Being in the midst of the Covid-19 pandemic, with restrictions having been imposed on the traditional lifestyle; it seemed like a good time to start a new initiative. TED has recently curated a new opportunity within their offerings. This they have named Ted Circles. To become a facilitator required filling in an application, and having achieved that status my next move was to recruit a group of participants.
Creating the Circle
Networking from a local database, luck was on my side and I have found about a dozen people who have become part of a vibrant group of elders, exploring the recommended TED talks. Each month a theme is promoted, and four Ted talks featuring that topic are recommended on the TED Circles website.
The First TED Circle
By mutual consent, we chose to view Emily Esfahani Smith’ talk entitled,There is more to Life than Being Happy at our first meeting.
The presenter’s family were American immigrants from Iran. While she was growing up her parents were active Sufi’s who regularly entertained in their home the local followers of this movement and she observed them meditating and performing their communal religious practices. This early exposure to people living a humble life of compassion and sharing has led Emily to explore the possibilities around living the best life possible.
Emily’s 4 Pillars of Meaning
- She commences by describing the need for belonging to a group. Essentially this starts with the family, and as one proceeds through adolescence, new group identities form an essential part of positive growth
- Purpose is her second criterion. She considers purpose or meaning to be more essential than the pursuit of happiness.
- Then she identifies ‘storytelling’. This is the ability to review one’s life by being more aware of the positive features. Simultaneously attempting to minimise the challenges and look for the potential good in what may be a difficult stage of our life.
- Her final pillar is that of Transcendence. This is indeed a challenging concept, so the decision was that at our following meeting we would have a discussion to try and gain some insight into this esoteric topic!
Johnathan Haidt’s approach to Transcendence
Going back to the TED offerings, Jonathan Haidt’s “Religion, Evolution, and the Ecstasy of Self-Transcendence”, was chosen as a means to explore this concept.
What Haidt explains is that humans are what the sociologist Durkheim described as Homo Duplex. Whilst we need to achieve and satisfy our earthly needs, we are at the same time looking for a ‘secret staircase’, and maybe it is a spiral one, to lead us to a higher experience which could be described as religious or spiritual.
However, the ultimate achievement of transcendence is when we realise that as John Donne said, “No man is an island entire of itself, every man is a piece of the continent, a part of the main.” Ultimately transcendence can be achieved when one internalises the role we can play for the betterment of humankind.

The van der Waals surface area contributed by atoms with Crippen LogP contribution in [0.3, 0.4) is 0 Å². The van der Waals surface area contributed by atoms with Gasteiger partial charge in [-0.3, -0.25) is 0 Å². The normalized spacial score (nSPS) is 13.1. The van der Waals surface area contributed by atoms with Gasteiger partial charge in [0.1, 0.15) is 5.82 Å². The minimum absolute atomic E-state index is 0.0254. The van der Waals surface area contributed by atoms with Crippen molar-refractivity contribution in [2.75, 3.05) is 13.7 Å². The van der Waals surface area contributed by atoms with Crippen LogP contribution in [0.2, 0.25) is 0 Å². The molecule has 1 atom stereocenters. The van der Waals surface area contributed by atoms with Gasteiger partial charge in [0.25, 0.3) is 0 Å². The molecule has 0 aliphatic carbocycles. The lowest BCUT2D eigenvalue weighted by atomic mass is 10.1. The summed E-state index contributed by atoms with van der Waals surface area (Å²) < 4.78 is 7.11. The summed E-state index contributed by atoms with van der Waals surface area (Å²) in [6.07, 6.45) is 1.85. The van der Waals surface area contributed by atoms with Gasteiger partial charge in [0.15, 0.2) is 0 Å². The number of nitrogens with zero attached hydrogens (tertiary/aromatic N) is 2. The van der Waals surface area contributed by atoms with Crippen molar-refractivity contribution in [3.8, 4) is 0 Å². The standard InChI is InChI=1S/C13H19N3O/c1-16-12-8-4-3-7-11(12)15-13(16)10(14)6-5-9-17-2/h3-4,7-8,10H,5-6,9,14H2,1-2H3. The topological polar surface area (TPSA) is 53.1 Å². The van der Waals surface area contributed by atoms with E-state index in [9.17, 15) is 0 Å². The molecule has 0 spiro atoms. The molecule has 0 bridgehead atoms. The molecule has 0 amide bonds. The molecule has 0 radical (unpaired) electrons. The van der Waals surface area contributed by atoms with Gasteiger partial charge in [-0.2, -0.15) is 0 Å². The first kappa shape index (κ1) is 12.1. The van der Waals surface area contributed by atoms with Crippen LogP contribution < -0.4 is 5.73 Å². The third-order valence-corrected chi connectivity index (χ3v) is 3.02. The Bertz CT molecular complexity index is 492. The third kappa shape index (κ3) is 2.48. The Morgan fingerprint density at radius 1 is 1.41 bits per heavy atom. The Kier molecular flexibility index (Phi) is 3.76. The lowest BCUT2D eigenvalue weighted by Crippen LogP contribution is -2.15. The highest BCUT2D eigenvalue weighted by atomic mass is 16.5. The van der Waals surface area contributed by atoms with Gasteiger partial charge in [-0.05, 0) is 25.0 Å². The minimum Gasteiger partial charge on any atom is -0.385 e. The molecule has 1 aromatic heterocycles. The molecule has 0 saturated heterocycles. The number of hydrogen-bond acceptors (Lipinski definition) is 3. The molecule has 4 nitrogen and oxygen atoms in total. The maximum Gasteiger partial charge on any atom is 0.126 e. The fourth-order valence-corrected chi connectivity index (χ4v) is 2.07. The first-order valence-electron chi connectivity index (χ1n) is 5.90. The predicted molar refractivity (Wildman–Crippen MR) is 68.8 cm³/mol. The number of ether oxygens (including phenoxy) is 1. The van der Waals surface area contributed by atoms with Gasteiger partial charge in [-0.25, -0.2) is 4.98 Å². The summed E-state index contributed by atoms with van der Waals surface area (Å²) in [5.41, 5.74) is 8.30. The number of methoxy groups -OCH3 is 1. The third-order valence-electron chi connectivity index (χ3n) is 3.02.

The Humanistic Perspective of Transcendence
A humanistic take on Transcendence is offered by Scott Barry Kaufman in his contemporary work “Transcend, The New Science of Self-Actualisation.” Kaufman uses Maslow’s Hierarchy of Needs as a springboard for his theory. Maslow’s theory was taught in Psychology 1, which I studied in the 1950s, so it is interesting to learn how this tool is used by Kaufman as the underpinning for a 20th century understanding of the subjective concept of transcendence.
Basically, Maslow postulated all those years ago that our basic needs for food and sex must be fulfilled before our emotional needs can be wholly recognised. Only when these emotional needs are met, then the higher need for self-actualisation can be sought. Ultimately the ability to fulfil one’s personal needs can be further merged with the needs of the other inhabitants of the planet, offering us the experience of Transcendence.
I do believe that each person needs to find his or her own subjective experience of transcendence. In the same way as you can debate the meaning of religion, or spirituality without reaching consensus, there may be many unique and personal ways of experiencing transcendence.
This reminds me of an insight I experienced whilst studying Buddhist philosophy which I encountered when delving into the practice of Mindfulness. The great masters, if asked the ultimate goal of engagement in many hours of practice of their daily meditation, tend to hedge the question! The experienced meditator in the eastern tradition is not keen to put his or her experience into words. It is as if trying to verbalise the grandeur of the ultimate experience of Transcendence would be diminished in the communication.
Each person needs to find his own way of both describing transcendence and articulating their personal experience. We all climb the staircase in our unique way. “Viva la difference”
Pearl Selibowitz who attended the meetings on Transcendence was motivated to pen this piece:
A Moment in Time
Judge not lest ye be judged, the master said
Offend not, for he who takes offence will be burdened and you will always bear the scar
Think on the man with no shoes whose feet bleed as he walks on the road
Think of the child with no bread, who has no dream to see him through
Open your window and see your dawn
Open your heart and bless the giver who has given you shoes and bread
So you may follow your dream